THE MINSTRELS OF KASUR
Kasur is a small sleepy town lying in the outskirts of Lahore, known for the tomb of the mystic poet BHULLEY SHAH and for the stench emitting tanneries which pose an environmental hazard to the people living nearby.
My first visit to KASUR was way back in 1969, when I was a first year medical student of Kind Edwards Medical College Lahore, when I went to witness the KASUR MELA. At that time on motorbikes it took us more than one hour from Lahore to reach the venue of the Mela, but nowadays because of good road conditions and organized traffic KASUR can be reached within half an hour’s drive from Kanchi (scissor’s) stop on the Ferozepur road.
KASUR is located adjacent to the border of Ganda Singh Wala between Pakistan and India, and is a tourist attraction because of the daily occurring like flags lowering ceremony. Also on your itinerary should be the savoring of the mouth watering delicacies of FALUDA local concoction of pulverized Iced mixed with highly condensed milk with sugar and AMRASA balls made of sugar, semolina and farina sprinkled with resins.
KASUR district is surrounded in the north by Lahore, on the east and south by India, on southern west by Depalpur tehsil of Okara district and at northern west by a small protuberance of Sheikhupura district.
The History of KASUR dates backs to old times and according to the great ancient Hindu scripture, the Ramayana, Lord Rama had a son named Kusha who was believed to be the ruler of a kingdom centered at KASUR in ancient times – and it is said the present city was founded by, and derives its name from Kush – whose twin brother “Lava” founded the nearby Lahore city.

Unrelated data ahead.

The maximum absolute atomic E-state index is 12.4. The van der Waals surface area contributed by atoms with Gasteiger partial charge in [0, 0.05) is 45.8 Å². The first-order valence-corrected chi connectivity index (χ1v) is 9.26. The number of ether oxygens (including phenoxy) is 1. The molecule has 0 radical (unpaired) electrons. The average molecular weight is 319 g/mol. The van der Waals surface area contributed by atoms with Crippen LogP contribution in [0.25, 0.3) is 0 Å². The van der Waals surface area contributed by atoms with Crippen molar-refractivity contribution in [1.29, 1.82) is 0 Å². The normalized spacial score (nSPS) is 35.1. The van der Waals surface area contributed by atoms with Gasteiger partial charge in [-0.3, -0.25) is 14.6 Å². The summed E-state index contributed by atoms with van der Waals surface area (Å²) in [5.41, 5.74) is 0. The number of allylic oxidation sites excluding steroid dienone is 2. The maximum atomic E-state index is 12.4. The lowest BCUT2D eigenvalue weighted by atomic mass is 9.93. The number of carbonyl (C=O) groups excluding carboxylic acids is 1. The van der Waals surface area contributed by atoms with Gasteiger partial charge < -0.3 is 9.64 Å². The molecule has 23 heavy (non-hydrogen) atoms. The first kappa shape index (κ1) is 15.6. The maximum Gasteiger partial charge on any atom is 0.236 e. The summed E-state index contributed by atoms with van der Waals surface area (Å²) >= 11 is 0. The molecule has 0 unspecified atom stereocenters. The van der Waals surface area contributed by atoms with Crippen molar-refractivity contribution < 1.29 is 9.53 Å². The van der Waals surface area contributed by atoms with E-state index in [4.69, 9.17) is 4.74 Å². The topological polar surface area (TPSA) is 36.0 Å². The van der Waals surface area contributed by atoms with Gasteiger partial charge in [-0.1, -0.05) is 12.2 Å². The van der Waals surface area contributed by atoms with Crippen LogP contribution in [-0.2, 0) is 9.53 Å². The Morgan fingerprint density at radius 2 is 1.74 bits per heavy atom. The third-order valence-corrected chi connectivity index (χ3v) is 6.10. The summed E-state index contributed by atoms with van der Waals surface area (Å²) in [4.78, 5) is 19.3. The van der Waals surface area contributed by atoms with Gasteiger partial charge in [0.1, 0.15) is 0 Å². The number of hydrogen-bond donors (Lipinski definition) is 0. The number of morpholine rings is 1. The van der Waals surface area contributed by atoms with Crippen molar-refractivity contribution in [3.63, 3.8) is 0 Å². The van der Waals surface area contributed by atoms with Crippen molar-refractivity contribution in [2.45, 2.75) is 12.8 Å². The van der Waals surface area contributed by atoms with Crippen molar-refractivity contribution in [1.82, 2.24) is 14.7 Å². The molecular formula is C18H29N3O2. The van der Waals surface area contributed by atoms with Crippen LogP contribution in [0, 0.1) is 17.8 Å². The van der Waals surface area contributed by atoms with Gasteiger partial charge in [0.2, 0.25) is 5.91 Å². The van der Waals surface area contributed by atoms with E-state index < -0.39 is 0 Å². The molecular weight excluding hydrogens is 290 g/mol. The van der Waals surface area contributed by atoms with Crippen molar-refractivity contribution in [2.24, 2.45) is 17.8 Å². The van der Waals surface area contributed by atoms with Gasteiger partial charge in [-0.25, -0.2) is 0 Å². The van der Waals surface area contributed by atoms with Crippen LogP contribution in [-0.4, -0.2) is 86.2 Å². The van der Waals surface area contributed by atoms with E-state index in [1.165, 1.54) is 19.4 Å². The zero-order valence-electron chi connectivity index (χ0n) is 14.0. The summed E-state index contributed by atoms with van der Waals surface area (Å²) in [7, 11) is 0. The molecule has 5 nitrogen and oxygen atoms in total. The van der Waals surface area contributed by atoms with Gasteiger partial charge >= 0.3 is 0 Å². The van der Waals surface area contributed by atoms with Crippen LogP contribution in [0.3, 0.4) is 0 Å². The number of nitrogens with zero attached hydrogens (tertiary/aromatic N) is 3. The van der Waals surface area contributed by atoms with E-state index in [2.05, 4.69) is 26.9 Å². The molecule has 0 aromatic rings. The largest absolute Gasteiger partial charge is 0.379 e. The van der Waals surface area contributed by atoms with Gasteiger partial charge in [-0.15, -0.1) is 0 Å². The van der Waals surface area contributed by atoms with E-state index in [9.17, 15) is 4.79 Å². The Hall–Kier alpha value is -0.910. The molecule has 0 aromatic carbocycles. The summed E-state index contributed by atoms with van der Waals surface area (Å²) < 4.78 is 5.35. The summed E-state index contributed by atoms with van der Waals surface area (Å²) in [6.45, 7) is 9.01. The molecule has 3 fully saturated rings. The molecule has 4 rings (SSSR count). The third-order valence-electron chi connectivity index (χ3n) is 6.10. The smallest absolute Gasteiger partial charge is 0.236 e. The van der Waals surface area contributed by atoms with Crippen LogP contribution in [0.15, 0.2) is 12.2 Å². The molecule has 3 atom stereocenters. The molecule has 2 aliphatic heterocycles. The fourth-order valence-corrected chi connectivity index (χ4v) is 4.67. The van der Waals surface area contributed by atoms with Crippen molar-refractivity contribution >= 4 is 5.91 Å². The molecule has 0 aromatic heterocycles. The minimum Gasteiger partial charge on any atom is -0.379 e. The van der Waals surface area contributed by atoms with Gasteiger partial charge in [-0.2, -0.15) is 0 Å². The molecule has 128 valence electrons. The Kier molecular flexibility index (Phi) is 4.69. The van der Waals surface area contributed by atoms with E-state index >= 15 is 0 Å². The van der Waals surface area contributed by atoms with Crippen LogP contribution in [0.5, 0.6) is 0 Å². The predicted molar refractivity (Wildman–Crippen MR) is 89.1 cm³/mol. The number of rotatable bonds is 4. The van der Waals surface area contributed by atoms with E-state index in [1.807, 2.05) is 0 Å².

Late towards the end of 2000 when I became involved in mysticism and Sufism, that I started reading the works of great Sufi poets like, WARIS SHAH, MIAN MOHAMMAD BUKSH and BHULLEY SHAH. The works of these saints so much inspired me that I made up my mind to visit the shrines of these great Sufi poet’s of the Punjab.
In the first week of April 2013 I had to go to Lahore in connection with a family wedding that I got an opportunity to visit the Shrine of BHULLEY SHAH in KASUR.
What struck me most was the performance and display by the MINSTRELS who form a regular feature of the courtyard of the shrine of BHULLEY SHAH.
The term minstrel in ancient times was referred to singers who performed songs whose lyrics told stories of distant places or of existing or imaginary historical events.
Although minstrels created their own tales, often they would memorize and embellish the works of others. Frequently they were retained by royalty and high society. As the courts became more sophisticated, minstrels were eventually replaced at court by the troubadours, and many became wandering minstrels, performing in the streets and became well-liked.
Minstrelsy fed into later traditions of travelling entertainers, which continued to be moderately strong into the early 20th century, and which has some continuity down to today’s BUSKERS or street musicians.
When I went into the courtyard of the shrine after depositing my shoes with the care taker that I could see many groups of MINSTRELS sitting in the courtyard waiting for their turn to perform.